As far as art in popular culture goes, the animated short film tends to fly under the radar. The first Pixar short was made in 1984, and the Disney Pixar films that come to theaters are often prefaced by animated shorts.
Recently, the hype that once surrounded the short film has died down to background noise. Fear not: It doesn’t hail the end. With the release of Disney’s new streaming service, Disney Plus, just a few short months ago, the entertainment megacorporation is constantly releasing new content. Now, with the release of the new Disney Plus series “Short Circuit,” there may yet be hope for the animated short.
Animated shorts sometimes serve as companion stories featuring famous fictional characters the audience knows and loves; other times they feature original characters in their own storylines. All the films, each no more than five or six minutes in length, have something in common: They all serve as modern-day fables, featuring heartwarming or bittersweet endings with a clear moral takeaway for the viewer. More than anything, though, the animated short film really serves as a playground for the artist and the storyteller to flex their creative muscles and play with the limits of their art.
“Short Circuit” is an experimental program first announced by Disney in May of 2019. The concept: Anyone at Disney Studios, whether they were the head of an entire department or a first-day animator, could pitch their idea for a short film and potentially be selected to direct its production. Following the announcement, three of the films were premiered at the Annecy International Animation Film Festival.
The flagship season of “Short Circuit” dropped on Disney Plus on Jan. 24 with 14 episodes all immediately available for viewing. Each film is prefaced by an interview with its director wherein they explain their inspiration for the film and give viewers a peek into the creative process. Each episode on its own never totals more than six minutes, making the series extremely binge-able; the average viewer could watch all 14 in roughly the span of an hour.
Each film is unique and comes with its own charming if brief storyline. “Puddles” tells the story of a little boy who discovers a magical world in puddles on the sidewalk that his screen-addicted older sister fails to notice. “Exchange Student” explores the idea of a girl who is the only human on a planet of cliquey alien peers, and “Hair-Jitsu” dives into the imagination of a feisty toddler desperate to avoid her first haircut. While the stories may be cute, they aren’t always particularly memorable in the way that previous Disney Pixar animated short films have set the standard for.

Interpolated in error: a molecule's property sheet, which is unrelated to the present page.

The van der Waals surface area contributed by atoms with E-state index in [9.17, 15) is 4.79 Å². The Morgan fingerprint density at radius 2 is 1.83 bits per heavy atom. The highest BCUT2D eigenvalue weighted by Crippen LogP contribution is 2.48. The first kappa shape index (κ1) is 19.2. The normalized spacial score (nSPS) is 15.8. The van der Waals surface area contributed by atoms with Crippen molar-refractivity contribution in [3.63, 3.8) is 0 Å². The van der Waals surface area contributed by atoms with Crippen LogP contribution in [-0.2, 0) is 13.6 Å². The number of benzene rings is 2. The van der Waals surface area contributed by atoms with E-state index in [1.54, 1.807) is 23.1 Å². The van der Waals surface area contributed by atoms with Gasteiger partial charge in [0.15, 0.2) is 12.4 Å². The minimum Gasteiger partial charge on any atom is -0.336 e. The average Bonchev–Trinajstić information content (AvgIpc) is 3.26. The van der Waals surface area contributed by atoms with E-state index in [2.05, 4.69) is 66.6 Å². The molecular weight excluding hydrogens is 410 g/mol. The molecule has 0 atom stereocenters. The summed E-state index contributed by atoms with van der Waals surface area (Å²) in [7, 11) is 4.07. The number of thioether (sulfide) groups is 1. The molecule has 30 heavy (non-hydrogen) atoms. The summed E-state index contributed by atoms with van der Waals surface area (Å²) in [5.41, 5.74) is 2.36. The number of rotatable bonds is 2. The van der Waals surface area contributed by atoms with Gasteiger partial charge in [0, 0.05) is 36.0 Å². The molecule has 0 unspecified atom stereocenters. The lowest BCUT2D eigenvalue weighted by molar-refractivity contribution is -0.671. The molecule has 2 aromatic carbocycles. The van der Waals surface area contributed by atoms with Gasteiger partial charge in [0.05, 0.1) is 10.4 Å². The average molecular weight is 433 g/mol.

What makes “Short Circuit” so special isn’t the stories it’s trying to tell, it’s the creators and their work. Disney is providing artists and creators with a chance to showcase their talents the way they want to, and the results are stunning. Each art style is unique, whether the director chose computer animation or a more traditional hand-drawn style. The intro interviews, while skippable, are often the most fascinating part of each episode, providing a peek into the creative process and inspiration for each video.
“Cycles,” for instance, was inspired by director Jeff Gipson’s relationship with his grandmother and the house she raised her family in. “Elephant in the Room” drew its artistic inspiration from more well-known short films like “Paperman” and “Feast.” Perhaps most impressive is “Downtown,” the shortest of the films at just 97 seconds long. It takes viewers on a fast-paced journey through the vibrant street art of an otherwise dull city.
The bottom line: Watch these films not for the stories themselves, but to pay homage to the talented artists at Disney and the effort they put into their work. “Short Circuit” will leave viewers with full hearts and a new appreciation for the creative teams behind their favorite animated stories. It will appeal to young and older viewers alike.
I give “Short Circuit” five out of five stars.